The ship crew
Seafarers hold a wide range of professions and ranks, and each of these roles carries unique and tremendous important responsibilities which are integral to the successful operation of a vessel. A ship’s bridge, with its sophisticated technical equipment, requires skills differing from those used on the deck, which houses all the berthing and cargo gear, which requires skills different from those used in a ship’s engine room, and so on.
A ship crew has a very clear structure, where every position has its responsibilities in the crew hierarchy and in the ship departments. A ship’s crew can generally be divided into four main categories: the deck department, the engineering department, the steward’s department, and other.
You can study and train to become a deck member starting as Ordinary Seaman, Able Seaman, Boatswain, Third Officer/Third Mate, Second Officer/Second Mate up to Chief Officer/Chief Mate or for the engine room as Engineering Cadet, Fourth Engineer/Third Assistant Engineer, Third Engineer/Second Assistant Engineer, Second Engineer/First Assistant Engineer, up to Chief Engineer.
The engine and bridge work is completely different from each other and requires highly skilled personal for the duties in these areas.
The most important person and the highest responsible officer on the ship is the Captain. He is responsible for the crew, for the day to day affairs of the ship and its cargo, and responsible for loading and offloading the cargo in every port as it is intended, acting on behalf of the ship’s owner.
The crew structure on the ship requires the Captain to provide orders to the First Officer who is the head of the deck department on a merchant vessel, second-in-command after the ship’s master or First Engineer who oversees the engine department, responsible for all operations and maintenance that have to do with all engineering equipment throughout the ship.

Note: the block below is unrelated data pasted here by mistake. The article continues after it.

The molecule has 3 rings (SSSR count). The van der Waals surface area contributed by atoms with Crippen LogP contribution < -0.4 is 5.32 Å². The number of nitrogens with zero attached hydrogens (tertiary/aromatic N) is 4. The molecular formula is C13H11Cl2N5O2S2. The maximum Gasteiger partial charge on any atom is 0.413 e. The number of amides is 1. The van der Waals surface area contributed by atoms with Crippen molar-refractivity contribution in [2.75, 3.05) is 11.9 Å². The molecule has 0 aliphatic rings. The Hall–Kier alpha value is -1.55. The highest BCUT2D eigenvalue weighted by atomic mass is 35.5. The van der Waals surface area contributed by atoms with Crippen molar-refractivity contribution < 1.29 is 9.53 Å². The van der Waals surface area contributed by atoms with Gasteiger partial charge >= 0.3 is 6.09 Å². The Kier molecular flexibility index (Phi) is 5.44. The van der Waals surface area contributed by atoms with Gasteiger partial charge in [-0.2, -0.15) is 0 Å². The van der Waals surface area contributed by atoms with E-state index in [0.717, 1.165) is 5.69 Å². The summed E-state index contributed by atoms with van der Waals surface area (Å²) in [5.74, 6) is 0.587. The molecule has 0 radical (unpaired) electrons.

The bridge and the engine departments have several Officers or Engineers that share the responsibility between them. The Officers and Engineers are sustained by a massive work force. All these seamen are employed to carry out all types of tasks consisting of lookout, oiling the engine, repairing or painting as well as loading/offloading cargo and supplies and mooring the ship. The seamen’ welfare is extremely important, taking into consideration the nutrition part, that is the reason that only the Captain is permitted to instruct the Chef on ship regarding his highly responsible task as good food equals a content and healthy worker.
The well-being on board
The health and welfare of the crew is vital to the safety of the ship and its cargo. The crew members have to undergo medical checks on regular bases to verify their health status. These medical checks are internationally regulated and mandatory while others are compulsory (Alcohol Test). There cases where some shipping companies require its employees to undergo specific tests such as a Drug Test or HIV Test before joining the ship.
The working schedule
The working schedule on a ship provides each officer a working day of 8 hours and resting time of 16 hours. This is common on container ships, which travel long distances. On smaller ships the watch time might increase to 12 hours on duty and 12 hours off duty due to the high work intensity in harbors. In harbors it is common that all crew members are on duty due to loading and unloading cargo, refilling heavy fuel, engine maintenance and dealing with local agents and regulation systems.
The day-to-day communication
The communication on board is essential. In the past it was common fact that most of the crew were from one country, without the language barrier. In present time things have changed and it has become a practice to have different nationalities on a ship.
There are international regulations regarding the ship crew, one of which is SOLAS (Safety of Life at Sea) which states that all crew members have to have one common language due to safety reasons. For security reasons, for example, during an emergency all crew members have to immediately understand the instructions. Of course English is the Lingua Franca of the world but if all crew members share another common language such as French, they would comply with this rule.
Working on any position on board ship, sailing the seas and oceans of the world takes a lot of work, responsibilities, years spent off shore, away from the love ones but also incredible high wages, the chance to see the world and the fastest way to advance in a career full of adventure.